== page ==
I canoe every chance I get. Living near a swamp and wildlife management are with 36,000 acres of protected wet lands in fun to canoe in. Friends stop in now and them and we take a canoe ride. One brisk November a fellow visiting New Orleans stopped in so I could take him for a ride to see the swamp in winter. It is as beautiful then as ever. Generally, after putting the canoe in at the landing I give a brief talk about safety, sitting still, not “rocking the boat”, and wearing a personal flotation device are essential things to be aware of. Along with that, more tips on canoeing in a deep water with a strong current as we enter the river. I explained we paddle in “dead water” usually near the bank with no strong current, but warn not too close to overhanging tree branches and stumps. This trip the visiting fellow would reach up and grasp low hanging branches just interested in what the tree was and what was on it. Some have Spanish Moss, some have sweet smelling leaves but a lot as I warned, have insects. Ants, bugs, and wasps live in those branches. So I asked that he be careful and not disturb things. Especially not grasp so hard and tight as to tip over the boat. As we slowly paddled along in the dead water near the bank he found a branch with a nice size oval wasp nest. Asking me to get closer so he could look, we paddled to it. It was about 9 inches long and looked empty. Pretty paper with some leaves hanging from it. I cautioned him but he got close and told me he thought it was empty and would like to cut it down. Again I said maybe it is best to leave the swamp just with a photo and memories? After taking a knife and cutting it down he placed the nest by his feet in the canoe. That day was cold between 38 and 40 degrees as we started out but slowly warming. It wasn’t long until the sun shining on his feet warmed up that nest. Wasps sleep in the cold moorings of winter but when they warm some go out looking for food. He realized shortly the nest was not empty and began to ask what to do so I quickly paddled to the bank and told him throw it on shore. He hesitated but then did it quickly. The wasps were more concerned about their home than the canoe or us and flew off to keep with the nest. Close call but another learning experience that it is best to leave the swamp with memories and photos and not tokens that may have a sting or bite.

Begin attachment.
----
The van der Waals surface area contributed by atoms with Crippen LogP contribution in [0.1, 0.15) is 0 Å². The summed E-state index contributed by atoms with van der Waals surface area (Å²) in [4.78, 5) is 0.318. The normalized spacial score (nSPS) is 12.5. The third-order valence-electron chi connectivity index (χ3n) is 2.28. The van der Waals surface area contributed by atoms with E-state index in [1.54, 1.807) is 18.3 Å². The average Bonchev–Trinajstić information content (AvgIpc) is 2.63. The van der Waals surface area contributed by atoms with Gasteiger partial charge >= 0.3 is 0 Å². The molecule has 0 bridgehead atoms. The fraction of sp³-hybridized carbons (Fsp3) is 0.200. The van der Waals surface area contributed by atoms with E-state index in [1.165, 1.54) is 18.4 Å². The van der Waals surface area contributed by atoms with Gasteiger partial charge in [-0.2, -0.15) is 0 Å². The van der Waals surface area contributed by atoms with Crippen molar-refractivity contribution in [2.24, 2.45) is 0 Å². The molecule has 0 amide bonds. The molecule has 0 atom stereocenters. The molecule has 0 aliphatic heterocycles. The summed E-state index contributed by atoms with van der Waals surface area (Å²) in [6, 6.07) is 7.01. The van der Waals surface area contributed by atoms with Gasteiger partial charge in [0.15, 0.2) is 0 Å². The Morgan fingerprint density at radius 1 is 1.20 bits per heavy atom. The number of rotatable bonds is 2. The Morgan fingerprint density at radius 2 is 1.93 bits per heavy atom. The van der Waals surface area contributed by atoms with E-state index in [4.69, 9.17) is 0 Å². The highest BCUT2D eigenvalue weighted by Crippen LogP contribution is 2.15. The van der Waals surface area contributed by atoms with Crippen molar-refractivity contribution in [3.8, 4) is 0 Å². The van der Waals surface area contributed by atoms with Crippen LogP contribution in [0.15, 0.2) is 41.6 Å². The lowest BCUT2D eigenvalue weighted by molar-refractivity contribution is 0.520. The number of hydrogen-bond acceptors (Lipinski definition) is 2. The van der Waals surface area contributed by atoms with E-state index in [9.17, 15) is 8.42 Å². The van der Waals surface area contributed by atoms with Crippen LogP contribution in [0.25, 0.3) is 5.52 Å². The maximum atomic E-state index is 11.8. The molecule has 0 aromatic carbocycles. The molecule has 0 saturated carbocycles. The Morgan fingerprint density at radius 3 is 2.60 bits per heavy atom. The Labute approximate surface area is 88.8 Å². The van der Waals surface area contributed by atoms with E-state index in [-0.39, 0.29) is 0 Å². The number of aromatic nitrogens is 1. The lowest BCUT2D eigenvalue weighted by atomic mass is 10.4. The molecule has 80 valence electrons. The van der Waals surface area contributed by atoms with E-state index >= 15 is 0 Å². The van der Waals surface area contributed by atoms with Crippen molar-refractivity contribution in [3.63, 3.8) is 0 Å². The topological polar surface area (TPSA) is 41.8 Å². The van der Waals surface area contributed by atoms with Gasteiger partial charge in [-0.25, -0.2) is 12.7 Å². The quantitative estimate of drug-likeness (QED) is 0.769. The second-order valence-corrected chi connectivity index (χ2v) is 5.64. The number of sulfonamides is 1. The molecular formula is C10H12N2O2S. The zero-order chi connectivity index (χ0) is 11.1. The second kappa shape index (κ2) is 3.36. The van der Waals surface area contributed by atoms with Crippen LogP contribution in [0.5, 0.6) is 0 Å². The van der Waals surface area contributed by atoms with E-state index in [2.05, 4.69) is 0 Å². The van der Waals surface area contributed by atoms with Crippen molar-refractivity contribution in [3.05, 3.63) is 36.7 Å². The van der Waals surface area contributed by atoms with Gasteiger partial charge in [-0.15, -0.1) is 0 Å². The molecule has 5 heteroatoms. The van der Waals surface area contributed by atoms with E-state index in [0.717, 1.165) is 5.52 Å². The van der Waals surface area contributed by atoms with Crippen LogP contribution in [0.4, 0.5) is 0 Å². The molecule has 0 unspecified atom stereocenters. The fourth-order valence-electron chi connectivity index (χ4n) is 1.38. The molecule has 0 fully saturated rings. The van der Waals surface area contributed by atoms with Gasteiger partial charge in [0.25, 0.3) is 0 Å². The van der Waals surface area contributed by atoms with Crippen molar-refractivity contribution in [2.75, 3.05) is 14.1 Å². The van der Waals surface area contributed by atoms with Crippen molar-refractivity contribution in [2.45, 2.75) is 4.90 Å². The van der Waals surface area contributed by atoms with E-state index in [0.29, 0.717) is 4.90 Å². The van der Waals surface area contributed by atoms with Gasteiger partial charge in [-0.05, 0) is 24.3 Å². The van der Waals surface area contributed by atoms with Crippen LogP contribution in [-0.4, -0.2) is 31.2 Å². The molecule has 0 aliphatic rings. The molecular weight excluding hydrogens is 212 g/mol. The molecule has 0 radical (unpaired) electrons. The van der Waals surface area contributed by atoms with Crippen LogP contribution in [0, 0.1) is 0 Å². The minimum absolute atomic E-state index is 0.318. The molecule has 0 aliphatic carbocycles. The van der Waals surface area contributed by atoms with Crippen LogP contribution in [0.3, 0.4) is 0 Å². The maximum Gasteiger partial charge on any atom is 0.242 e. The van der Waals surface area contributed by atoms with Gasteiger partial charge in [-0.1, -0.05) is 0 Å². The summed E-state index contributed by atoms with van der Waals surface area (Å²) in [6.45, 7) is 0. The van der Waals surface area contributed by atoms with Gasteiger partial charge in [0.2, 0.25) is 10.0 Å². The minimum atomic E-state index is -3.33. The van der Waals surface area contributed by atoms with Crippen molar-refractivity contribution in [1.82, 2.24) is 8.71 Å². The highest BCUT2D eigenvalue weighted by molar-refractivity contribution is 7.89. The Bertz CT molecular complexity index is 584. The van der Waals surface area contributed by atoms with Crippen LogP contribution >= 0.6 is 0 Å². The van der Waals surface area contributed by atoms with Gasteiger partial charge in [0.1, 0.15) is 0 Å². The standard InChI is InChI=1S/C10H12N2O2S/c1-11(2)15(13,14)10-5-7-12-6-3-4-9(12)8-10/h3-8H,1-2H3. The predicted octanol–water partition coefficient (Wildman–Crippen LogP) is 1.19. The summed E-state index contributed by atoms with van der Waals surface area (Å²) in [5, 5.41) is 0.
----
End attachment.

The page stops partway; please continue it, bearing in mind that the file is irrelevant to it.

From a lot of canoeing I take photos and paint from them. The swamp is a place you can find interesting things and a lot of scenes to paint. Here is a link to my paintings http://www.figstreet.com/studio